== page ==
In Arthur's dying breath, Merlin feels the world stop. He sends fingers of thought down into the wild earth (deeper than roots dream). Magic richer than minerals and blood wick upwards into his body, soak into him like sunlight, flicker golden in his eyes.
He loves Arthur more than the world, more than his heart can contain, and he must watch: Arthur on the cold muddy battlefield, blood leeching into the dark earth like ink into parchment, life ebbing away.
With everything he has, with every thought and whim and breath, Merlin screams into the void in his head and feels his voice echo over time and distance like thunder: "No. No, you cannot have him!"
Something pulses, bright, in the corner of his mind or perhaps the world, something shimmers pinprick in the grief he feels flooding his body like a force of nature. An echo, perhaps, or an answer:
"There must be balance."
And he surrenders to magic more powerful than his love, "Take it, take my magic, but give me him."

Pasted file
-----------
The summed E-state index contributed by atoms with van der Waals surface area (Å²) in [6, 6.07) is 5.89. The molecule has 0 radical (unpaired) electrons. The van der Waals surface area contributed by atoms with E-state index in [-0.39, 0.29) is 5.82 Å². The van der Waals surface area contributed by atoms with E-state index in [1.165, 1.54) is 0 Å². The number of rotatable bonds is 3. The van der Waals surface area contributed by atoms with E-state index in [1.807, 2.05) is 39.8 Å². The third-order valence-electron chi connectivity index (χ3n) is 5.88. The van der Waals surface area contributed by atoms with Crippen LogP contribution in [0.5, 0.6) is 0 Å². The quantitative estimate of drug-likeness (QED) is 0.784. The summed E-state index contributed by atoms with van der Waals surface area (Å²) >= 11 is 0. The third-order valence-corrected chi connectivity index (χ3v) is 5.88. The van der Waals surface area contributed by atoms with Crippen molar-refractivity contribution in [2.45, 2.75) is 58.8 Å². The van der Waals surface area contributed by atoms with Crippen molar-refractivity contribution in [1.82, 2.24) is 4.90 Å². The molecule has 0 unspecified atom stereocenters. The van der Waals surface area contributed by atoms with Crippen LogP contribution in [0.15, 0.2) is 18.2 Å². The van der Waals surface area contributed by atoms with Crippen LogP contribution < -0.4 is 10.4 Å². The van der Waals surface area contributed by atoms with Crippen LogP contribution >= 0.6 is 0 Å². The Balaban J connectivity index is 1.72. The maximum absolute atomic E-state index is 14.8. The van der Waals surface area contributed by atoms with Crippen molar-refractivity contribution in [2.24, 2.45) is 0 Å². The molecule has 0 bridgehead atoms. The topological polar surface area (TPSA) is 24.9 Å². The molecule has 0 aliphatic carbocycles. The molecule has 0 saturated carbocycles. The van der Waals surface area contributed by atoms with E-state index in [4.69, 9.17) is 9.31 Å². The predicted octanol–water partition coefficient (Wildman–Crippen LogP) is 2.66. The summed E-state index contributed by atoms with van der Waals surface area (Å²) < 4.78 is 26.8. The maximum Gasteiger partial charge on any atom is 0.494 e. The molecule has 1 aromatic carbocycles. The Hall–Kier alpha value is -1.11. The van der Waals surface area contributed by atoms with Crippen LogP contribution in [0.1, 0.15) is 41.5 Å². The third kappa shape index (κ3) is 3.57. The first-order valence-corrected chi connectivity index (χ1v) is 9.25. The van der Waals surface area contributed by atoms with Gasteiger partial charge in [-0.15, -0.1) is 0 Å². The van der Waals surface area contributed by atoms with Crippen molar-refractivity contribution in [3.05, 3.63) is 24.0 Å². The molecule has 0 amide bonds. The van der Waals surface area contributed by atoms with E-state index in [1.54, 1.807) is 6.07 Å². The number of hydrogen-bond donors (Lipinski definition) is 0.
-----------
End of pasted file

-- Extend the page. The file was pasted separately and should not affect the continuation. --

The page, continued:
There is a peal of laughter, or a bell, when the voice that is the world responds, "Keep your magic. Your life shall satisfy."
And then silence, the kind that happens at dusk or at funerals, or at the beginning of time, the heartbeat of silence that precedes great action or a wail of misery or follows a deal wrought in blood and fear.
And then Merlin feels the life pull from him, like he is a great bowstring and an invisible finger is setting an arrow to him. It is the worst pain he has ever felt, his every breath he has ever taken or will take, past present future beyond, ripped from his chest, a thousand heartbeats he's never felt erased, and just before he wishes for death, before it crosses the boundary, it ceases.
He opens his eyes to a pale dawn, to Arthur, who, before his eyes, seems to withdraw all his spent blood, soaking backwards from the ground, coloring his pale cheeks. Arthur opens his eyes and inhales sharp iron-tinted air and Merlin knows that whatever has happened, whatever was traded for this, for Arthur, it is worth it a thousand times over.
But when Arthur's eyes focus on Merlin, his brow wrinkles in a ghost of confusion or recognition.
In the reflection of his eyes, Merlin knows what he sees, what shocks him.
Inside a face that has seen too much loss and death and a hundred years or more, inside a wrinkled mask and underneath far too much white hair, Merlin sees blue eyes awash in gold, eyes far too familiar for their aged setting.
"...Merlin?" Arthur reaches up, hand shaking from too much life, Merlin's life, or emotion or both, "What ...?"